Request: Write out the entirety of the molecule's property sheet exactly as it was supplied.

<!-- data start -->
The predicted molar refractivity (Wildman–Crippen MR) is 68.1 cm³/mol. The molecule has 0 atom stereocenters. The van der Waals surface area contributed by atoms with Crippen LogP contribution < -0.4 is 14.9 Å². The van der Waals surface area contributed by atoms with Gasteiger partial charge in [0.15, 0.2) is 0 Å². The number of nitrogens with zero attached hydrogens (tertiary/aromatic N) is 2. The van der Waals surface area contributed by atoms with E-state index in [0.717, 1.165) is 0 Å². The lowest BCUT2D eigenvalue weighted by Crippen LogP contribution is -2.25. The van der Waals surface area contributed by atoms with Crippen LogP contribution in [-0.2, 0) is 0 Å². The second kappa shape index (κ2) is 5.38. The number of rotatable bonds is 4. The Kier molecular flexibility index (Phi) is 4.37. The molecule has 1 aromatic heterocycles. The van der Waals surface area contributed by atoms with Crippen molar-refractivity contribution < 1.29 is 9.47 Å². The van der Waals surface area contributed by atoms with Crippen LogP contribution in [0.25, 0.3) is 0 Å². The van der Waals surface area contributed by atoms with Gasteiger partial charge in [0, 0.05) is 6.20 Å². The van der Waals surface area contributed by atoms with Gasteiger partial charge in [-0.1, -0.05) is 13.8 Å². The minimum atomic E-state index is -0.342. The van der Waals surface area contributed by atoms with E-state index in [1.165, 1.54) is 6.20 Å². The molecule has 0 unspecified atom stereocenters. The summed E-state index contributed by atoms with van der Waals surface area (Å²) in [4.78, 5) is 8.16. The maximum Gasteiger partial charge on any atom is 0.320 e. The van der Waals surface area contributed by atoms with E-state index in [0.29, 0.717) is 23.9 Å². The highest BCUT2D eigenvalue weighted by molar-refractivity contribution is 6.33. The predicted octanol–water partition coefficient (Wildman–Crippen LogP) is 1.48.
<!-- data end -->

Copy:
The predicted molar refractivity (Wildman–Crippen MR) is 68.1 cm³/mol. The molecule has 0 atom stereocenters. The van der Waals surface area contributed by atoms with Crippen LogP contribution < -0.4 is 14.9 Å². The van der Waals surface area contributed by atoms with Gasteiger partial charge in [0.15, 0.2) is 0 Å². The number of nitrogens with zero attached hydrogens (tertiary/aromatic N) is 2. The van der Waals surface area contributed by atoms with E-state index in [0.717, 1.165) is 0 Å². The lowest BCUT2D eigenvalue weighted by Crippen LogP contribution is -2.25. The van der Waals surface area contributed by atoms with Crippen LogP contribution in [-0.2, 0) is 0 Å². The second kappa shape index (κ2) is 5.38. The number of rotatable bonds is 4. The Kier molecular flexibility index (Phi) is 4.37. The molecule has 1 aromatic heterocycles. The van der Waals surface area contributed by atoms with Crippen molar-refractivity contribution < 1.29 is 9.47 Å². The van der Waals surface area contributed by atoms with Crippen LogP contribution in [0.25, 0.3) is 0 Å². The van der Waals surface area contributed by atoms with Gasteiger partial charge in [0, 0.05) is 6.20 Å². The van der Waals surface area contributed by atoms with Gasteiger partial charge in [-0.1, -0.05) is 13.8 Å². The minimum atomic E-state index is -0.342. The van der Waals surface area contributed by atoms with E-state index in [1.165, 1.54) is 6.20 Å². The molecule has 0 unspecified atom stereocenters. The summed E-state index contributed by atoms with van der Waals surface area (Å²) in [4.78, 5) is 8.16. The maximum Gasteiger partial charge on any atom is 0.320 e. The van der Waals surface area contributed by atoms with E-state index in [0.29, 0.717) is 23.9 Å². The highest BCUT2D eigenvalue weighted by molar-refractivity contribution is 6.33. The predicted octanol–water partition coefficient (Wildman–Crippen LogP) is 1.48.